Monday, January 4, 2016

Some prayers at start of 2016

As the world welcomed in 2016 at the stroke of midnight on January 1, celebrations quickly gave way to the sobering realization that the problems the world faced in 2015 had not disappeared with the turning of the calendar. 

Overnight, the war in Syria had not ended, the Islamic State had not gone away, refugees continued to flock into Europe, not to mention the myriad other trouble spots around the globe that have not stopped festering. There is no part of the world that does not have problems.

Then there are the personal problems that everyone in the world is burdened with. Often these are unknown to others except for a few people who are close to them. These problems are just as real as the major problems of the world and may stem from them. Solving the world's major problems may also help to alleviate these more personal ones. 

Just as I concluded 2015 with some prayers, I think it appropriate to offer some prayers at the beginning of the new year as well. I am well aware that prayers by themselves will not make the world's problems disappear, but prayers are a crucial step to resolving every problem.

Unless we are willing to invoke divine help, no solution is possible. This is a statement of faith on my part, but this commitment to the necessity and power of prayer is shared not only by 2.2 billion Christians but also by 1.5 billion Muslims and the many billions of adherents of other religions.

Although the prayers I cite here are Christian prayers, they can be modified by those who are not Christians. The intent is clear; these prayers are cries of the heart for peace and justice in a world where both are a rare commodity. 

We live in a world where some leaders want to bomb IS out of existence, but that is a pipe dream, as anyone who is knowledgeable about the Middle East can verify. Justice is an equally elusive commodity as those who strive to correct such wrongs know only too well.

What then? Prayer is the answer, but not just prayer by itself. Prayer must be acoompanied by work. The powerful phrase, Ora et Labora, which translates into "prayer and work" in English, was used primarily in monastic life for centuries. But the phrase doesn’t just apply to monks. 

This phrase could be applied to anyone. As human beings, we are called to work just as we are called to pray. Work and prayer belong together. They are inseparable, in spite of the protests of secularists. If God is no longer part of the picture, what is the efficacy of prayer? 

Thus at the start of 2016, it is not only appropriate but also necessary that we offer our prayers to God. No matter what our conception of God is, through prayers we acknowledge that our problems are often intractable and that we need divine help to deal with them.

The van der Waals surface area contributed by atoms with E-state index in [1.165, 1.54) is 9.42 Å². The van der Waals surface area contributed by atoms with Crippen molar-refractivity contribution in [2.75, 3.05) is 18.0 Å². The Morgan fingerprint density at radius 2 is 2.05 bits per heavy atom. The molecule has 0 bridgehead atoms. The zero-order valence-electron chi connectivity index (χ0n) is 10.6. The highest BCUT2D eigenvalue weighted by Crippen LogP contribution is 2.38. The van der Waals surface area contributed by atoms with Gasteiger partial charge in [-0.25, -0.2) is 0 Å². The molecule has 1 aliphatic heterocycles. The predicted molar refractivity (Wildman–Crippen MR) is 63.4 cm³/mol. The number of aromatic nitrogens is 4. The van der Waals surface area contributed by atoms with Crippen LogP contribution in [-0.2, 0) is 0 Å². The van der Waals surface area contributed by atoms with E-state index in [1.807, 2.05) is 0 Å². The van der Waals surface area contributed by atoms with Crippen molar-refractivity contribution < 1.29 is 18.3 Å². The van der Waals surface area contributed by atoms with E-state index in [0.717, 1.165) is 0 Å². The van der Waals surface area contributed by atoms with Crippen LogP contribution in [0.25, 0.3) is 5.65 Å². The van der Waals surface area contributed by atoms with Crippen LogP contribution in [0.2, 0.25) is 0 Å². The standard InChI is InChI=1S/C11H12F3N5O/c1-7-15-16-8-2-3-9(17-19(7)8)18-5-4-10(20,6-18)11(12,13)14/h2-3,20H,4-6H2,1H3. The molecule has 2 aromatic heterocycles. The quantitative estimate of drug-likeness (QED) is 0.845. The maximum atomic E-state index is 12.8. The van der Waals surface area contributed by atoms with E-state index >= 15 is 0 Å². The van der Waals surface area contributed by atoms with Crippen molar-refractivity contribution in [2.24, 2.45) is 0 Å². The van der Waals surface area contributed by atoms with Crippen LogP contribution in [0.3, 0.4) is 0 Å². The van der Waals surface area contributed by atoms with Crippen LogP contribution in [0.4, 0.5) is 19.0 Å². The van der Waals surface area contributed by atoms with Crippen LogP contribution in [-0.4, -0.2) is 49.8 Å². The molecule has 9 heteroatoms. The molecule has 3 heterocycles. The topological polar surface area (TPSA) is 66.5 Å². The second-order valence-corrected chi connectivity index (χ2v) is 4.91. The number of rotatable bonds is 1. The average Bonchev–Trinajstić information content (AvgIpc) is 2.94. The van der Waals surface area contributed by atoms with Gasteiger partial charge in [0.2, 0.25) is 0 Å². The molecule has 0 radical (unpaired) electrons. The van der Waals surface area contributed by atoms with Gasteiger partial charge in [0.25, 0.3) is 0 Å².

Prayer is an admission of helplessness when confronted by our many problems. Just as I concluded the past year with some prayers, I want to begin this year with some prayers as well. The challenge to pray without ceasing (1 Thess. 5:13) remains true throughout the year and not just at the beginning or the end, but these are markers, nevertheless, that urge us to pray. 

I urge you to also pray during the Week for Christian Unity which this year is from January 3-10. Then Christians can pray for greater unity so that they can witness more effectively in the world and pray more meaningfully for the world's problems.

Even if you ar not used to praying, I invite you to read the prayers carefully and reflect on them. But if you are a Christian and pray regularly, then pray them and share them with others so that they too can pray.

These prayers come from various traditions. I have selected them because they are contemporary and speak to the concerns I have as the world has entered a new year. Thus, I want to share with you now some prayers dealing with peace and justice, the war in Syria, refugees, indigenous people and the care of creation. Only space constrains me from adding to this list.

Don't forget, the focus of my blog is on the interface between the world and faith. These are not two poles, but they belong together. By separating them, even if only mentally, we make it even more difficult to solve the problems we are confronted with again this year.

If you have other prayers that you want to share, please send them to me and I will try to include them in a later posting.

Peace and Justice

Our Father in heaven,
hallowed be your name,
your kingdom come,
your will be done,
on earth as it is in heaven.
We come before you, Lord,
crying out in a violent land,
crying for peace.
Conflict is tearing people apart.
Our brothers and sisters suffer around the world.
We share their pain.
As refugees search for a home in foreign lands, guide them.
As world leaders try to dialogue peacefully, give them wisdom.